When riders reach the northern end of the light rail line in 20 years, they could be closer to downtown, Broadway or Everett Station.
Sound Transit is evaluating those options. But Everett Station District Alliance, a group representing some property owners around the transit hub, wants Sound Transit to look at a new possibility their members call Alternative X.
The alliance envisions the station platform northeast of the existing Everett Station building. Putting it there means the light rail line must cross the Burlington Northern Santa Fe (BNSF) railroad tracks north of 41st Street, then run parallel east of them to Pacific Avenue.
All of the other alignments likely would cut through existing businesses, alliance executive director Brock Howell said. Alternative X only goes through two once it gets east of the train tracks, and the east properties it would displace are an undeveloped “brown field” and Sound Transit parking.
“It’s an affordable option that has less impact,” Howell said.
But the tracks already there — and used by Amtrak, freight and weekday Sounder commuter trains — present a problem for Sound Transit.
Early in its station location screening process, Sound Transit staff considered three other sites east of the BNSF line. Stations are evaluated for access, cost potential, equity, existing transit integration and feasibility.
All three sites east of Everett Station scored low for transit integration and access to downtown. A major drawback was their “constructability risk” of crossing an active freight and rail line, spokesperson John Gallagher said.
“The existing rail line is a major barrier to access the west where most of the businesses in downtown Everett are,” Gallagher said.
Building an elevated track across a rail line can add cost and more than double the length of those concrete spans to about 250 feet, Gallagher said.
The alliance thinks its Alternative X could work as an elevated station above the Sound Transit parking lot east of the train tracks, and under the Pacific Avenue overpass.
A “lid” on top of the platform could have a park and trail that leads west over the train tracks to Smith Avenue. That also could offer another entrance on the north side of Pacific for people to head downtown.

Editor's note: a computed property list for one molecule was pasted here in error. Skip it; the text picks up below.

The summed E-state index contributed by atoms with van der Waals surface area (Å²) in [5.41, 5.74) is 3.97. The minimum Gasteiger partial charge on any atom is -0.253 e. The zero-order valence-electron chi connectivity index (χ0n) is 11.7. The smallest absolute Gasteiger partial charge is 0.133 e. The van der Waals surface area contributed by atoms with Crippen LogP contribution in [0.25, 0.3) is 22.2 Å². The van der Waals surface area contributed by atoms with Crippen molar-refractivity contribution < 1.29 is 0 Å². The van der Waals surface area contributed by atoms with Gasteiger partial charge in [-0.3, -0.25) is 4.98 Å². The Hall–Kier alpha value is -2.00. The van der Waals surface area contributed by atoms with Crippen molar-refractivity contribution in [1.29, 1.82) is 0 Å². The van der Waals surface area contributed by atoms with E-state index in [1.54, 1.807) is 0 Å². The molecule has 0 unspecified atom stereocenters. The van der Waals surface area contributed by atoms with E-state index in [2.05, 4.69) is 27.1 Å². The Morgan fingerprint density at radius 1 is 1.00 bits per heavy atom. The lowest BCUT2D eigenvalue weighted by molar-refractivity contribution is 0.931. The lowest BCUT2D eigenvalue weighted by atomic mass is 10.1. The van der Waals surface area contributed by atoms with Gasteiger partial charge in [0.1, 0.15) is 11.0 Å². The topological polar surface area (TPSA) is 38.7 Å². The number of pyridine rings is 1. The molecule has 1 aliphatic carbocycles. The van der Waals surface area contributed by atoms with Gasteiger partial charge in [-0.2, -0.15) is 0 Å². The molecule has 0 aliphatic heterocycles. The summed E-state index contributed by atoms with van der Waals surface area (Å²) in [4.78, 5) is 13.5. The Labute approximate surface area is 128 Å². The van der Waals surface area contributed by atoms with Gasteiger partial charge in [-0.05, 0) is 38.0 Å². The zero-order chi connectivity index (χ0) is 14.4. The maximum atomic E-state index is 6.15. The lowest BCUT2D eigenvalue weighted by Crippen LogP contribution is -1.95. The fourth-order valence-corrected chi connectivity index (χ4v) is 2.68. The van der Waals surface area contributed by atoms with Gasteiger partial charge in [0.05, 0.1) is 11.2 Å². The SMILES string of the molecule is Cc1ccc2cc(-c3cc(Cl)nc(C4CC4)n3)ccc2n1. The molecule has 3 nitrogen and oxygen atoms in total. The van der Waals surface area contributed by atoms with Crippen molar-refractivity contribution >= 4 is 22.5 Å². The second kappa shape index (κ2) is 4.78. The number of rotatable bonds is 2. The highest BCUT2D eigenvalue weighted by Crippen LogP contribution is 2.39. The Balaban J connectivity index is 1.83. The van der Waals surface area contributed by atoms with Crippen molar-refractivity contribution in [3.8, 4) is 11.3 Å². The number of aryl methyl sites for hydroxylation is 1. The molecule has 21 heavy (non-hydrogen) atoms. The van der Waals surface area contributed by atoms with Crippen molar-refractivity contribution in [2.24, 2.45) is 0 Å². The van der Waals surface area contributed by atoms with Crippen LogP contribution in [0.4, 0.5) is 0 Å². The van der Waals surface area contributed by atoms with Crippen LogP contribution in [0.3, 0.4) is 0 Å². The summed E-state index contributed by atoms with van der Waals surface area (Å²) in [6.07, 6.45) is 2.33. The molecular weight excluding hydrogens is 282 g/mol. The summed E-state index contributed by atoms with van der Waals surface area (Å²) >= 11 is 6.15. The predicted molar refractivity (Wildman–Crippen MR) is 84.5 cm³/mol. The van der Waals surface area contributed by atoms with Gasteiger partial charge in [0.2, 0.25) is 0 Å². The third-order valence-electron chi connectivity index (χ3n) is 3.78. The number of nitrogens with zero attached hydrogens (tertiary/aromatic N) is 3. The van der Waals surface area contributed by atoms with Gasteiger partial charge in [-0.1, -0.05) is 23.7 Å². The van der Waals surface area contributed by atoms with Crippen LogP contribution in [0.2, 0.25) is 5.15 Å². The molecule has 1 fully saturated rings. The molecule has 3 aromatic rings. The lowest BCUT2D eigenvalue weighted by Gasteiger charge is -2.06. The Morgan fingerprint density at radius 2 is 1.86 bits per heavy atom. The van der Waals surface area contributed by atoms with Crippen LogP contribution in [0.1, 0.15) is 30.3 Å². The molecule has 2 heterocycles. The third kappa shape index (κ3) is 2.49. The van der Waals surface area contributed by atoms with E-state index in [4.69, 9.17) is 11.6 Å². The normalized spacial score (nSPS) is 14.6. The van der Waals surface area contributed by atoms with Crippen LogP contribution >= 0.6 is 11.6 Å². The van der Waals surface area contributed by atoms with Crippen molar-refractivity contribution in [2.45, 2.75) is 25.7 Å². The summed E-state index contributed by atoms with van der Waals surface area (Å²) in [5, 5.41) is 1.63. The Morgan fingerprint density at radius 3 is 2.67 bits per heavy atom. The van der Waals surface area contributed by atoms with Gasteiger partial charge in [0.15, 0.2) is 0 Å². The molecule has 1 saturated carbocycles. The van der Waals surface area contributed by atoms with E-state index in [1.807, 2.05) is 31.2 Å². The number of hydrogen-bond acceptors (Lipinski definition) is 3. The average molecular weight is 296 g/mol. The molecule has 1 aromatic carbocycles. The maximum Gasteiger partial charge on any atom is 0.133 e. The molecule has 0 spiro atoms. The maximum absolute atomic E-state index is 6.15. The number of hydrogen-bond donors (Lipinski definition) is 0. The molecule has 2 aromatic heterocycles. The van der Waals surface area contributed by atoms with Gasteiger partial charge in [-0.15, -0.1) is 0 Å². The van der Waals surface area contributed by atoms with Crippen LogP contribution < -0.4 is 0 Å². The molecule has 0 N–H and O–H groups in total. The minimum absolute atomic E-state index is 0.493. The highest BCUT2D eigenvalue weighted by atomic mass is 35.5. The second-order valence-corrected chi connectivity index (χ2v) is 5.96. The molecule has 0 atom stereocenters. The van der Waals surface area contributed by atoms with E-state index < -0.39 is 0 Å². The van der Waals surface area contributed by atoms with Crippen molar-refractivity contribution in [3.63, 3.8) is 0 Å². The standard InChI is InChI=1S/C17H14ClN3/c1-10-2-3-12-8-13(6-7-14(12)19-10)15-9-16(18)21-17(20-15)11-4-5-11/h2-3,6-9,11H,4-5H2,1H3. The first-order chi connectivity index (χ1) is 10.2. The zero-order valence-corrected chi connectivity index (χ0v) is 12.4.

In this scenario, the right lanes in each direction of Pacific Avenue would be bus and turn only lanes, turning the road into a high frequency transfer stop.
“The neighborhood is pretty bisected by the tracks. This would definitely help,” Howell said.
But Everett’s preliminary preference is a light rail station between Broadway and McDougall. City leaders think a tall station straddling those roads could help riders get between transit options and to downtown.
The city’s Metro Everett plan for the area around downtown envisions both lanes of McDougall Avenue as a bus-only street between 33rd Street and Pacific.
Everett also could elevate Pacific Avenue west of the Smith Avenue ramp so it extends flush with Broadway, instead of dipping to McDougall then rising to Brodway.
“Bringing that center of gravity a little closer to downtown, where a lot of the events and destinations where people want to be” is a goal for city leaders, planning director Yorik Stevens-Wajda said.
A small parking garage built along the Smith Avenue ramp could help support the transit hub, too.
Alternative X’s location puts it closer to a potential swath of property that can be redeveloped into tall, dense housing. A study done for the alliance looked at development potential around Everett Station.
Two properties within 1/4-mile of the Alternative X location stood out.
Just two streets east is the city’s public works and transit campus along Pine Street between Pacific and 33rd Street. That land’s current zoning allows for buildings between seven and 11 stories tall and represents over 2 million gross square feet.
One street north of the Alternative X station is the Lowe’s home improvement store. Its property is zoned for 12 to 25 stories, which is about 3.8 million gross square feet.
“Really the catalytic area is that walking distance,” Howell said.
Displacing businesses and residents for the light rail line and for construction staging is on city leaders’ radar, economic development director Dan Eernissee said.
“It’s obviously one of the negatives that you’re trying to avoid,” Eernissee said. “It’s a list of compromises.”
The city wants to minimize market pressure on real estate, especially housing, by spurring construction across prices, Stevens-Wajda said.
“We’re hopeful none of these options result in a ton of displacements and teardowns,” Stevens-Wajda said.
City and Sound Transit staff share concerns about where the light rail line could go from its northern end if it ran parallel to the BNSF railroad. So far there are no plans to build light rail north or east from Everett, both of which would require expensive bridges across the Snohomish River and its delta.
But the line will at least need a tail track, essentially train car parking off the main line.
Alternative X is an idea, and not an engineer’s report on the structural and technical feasibility of the station option. But the alliance hopes it can be evaluated in the next phase with the other alternatives.
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